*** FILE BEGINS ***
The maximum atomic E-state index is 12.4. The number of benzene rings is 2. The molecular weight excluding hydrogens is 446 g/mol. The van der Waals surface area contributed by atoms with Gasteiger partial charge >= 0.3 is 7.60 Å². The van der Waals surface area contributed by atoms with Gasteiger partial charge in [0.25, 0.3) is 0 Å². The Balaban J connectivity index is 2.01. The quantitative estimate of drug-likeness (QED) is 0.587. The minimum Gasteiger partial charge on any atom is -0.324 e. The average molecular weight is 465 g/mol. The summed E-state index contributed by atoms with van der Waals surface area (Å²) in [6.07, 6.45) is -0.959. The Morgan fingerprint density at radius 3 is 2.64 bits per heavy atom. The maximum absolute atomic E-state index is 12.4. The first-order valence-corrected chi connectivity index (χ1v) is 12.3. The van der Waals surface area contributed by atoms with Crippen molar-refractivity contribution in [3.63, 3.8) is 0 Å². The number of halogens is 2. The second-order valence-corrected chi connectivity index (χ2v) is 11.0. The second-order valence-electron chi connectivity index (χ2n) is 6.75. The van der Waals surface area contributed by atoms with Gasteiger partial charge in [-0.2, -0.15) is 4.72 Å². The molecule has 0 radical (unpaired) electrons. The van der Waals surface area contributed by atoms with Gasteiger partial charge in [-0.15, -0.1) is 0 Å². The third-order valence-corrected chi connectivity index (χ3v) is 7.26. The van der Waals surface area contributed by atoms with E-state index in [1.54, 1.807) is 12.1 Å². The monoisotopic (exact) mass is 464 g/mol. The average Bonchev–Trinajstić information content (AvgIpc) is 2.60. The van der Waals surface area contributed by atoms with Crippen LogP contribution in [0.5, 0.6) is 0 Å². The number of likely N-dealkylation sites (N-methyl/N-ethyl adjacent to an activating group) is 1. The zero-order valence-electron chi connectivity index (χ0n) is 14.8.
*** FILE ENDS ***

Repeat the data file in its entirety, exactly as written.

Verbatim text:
The maximum atomic E-state index is 12.4. The number of benzene rings is 2. The molecular weight excluding hydrogens is 446 g/mol. The van der Waals surface area contributed by atoms with Gasteiger partial charge >= 0.3 is 7.60 Å². The van der Waals surface area contributed by atoms with Gasteiger partial charge in [0.25, 0.3) is 0 Å². The Balaban J connectivity index is 2.01. The quantitative estimate of drug-likeness (QED) is 0.587. The minimum Gasteiger partial charge on any atom is -0.324 e. The average molecular weight is 465 g/mol. The summed E-state index contributed by atoms with van der Waals surface area (Å²) in [6.07, 6.45) is -0.959. The Morgan fingerprint density at radius 3 is 2.64 bits per heavy atom. The maximum absolute atomic E-state index is 12.4. The first-order valence-corrected chi connectivity index (χ1v) is 12.3. The van der Waals surface area contributed by atoms with Crippen molar-refractivity contribution in [3.63, 3.8) is 0 Å². The number of halogens is 2. The second-order valence-corrected chi connectivity index (χ2v) is 11.0. The second-order valence-electron chi connectivity index (χ2n) is 6.75. The van der Waals surface area contributed by atoms with Gasteiger partial charge in [-0.2, -0.15) is 4.72 Å². The molecule has 0 radical (unpaired) electrons. The van der Waals surface area contributed by atoms with Gasteiger partial charge in [-0.15, -0.1) is 0 Å². The third-order valence-corrected chi connectivity index (χ3v) is 7.26. The van der Waals surface area contributed by atoms with E-state index in [1.54, 1.807) is 12.1 Å². The monoisotopic (exact) mass is 464 g/mol. The average Bonchev–Trinajstić information content (AvgIpc) is 2.60. The van der Waals surface area contributed by atoms with Crippen LogP contribution in [0.5, 0.6) is 0 Å². The number of likely N-dealkylation sites (N-methyl/N-ethyl adjacent to an activating group) is 1. The zero-order valence-electron chi connectivity index (χ0n) is 14.8.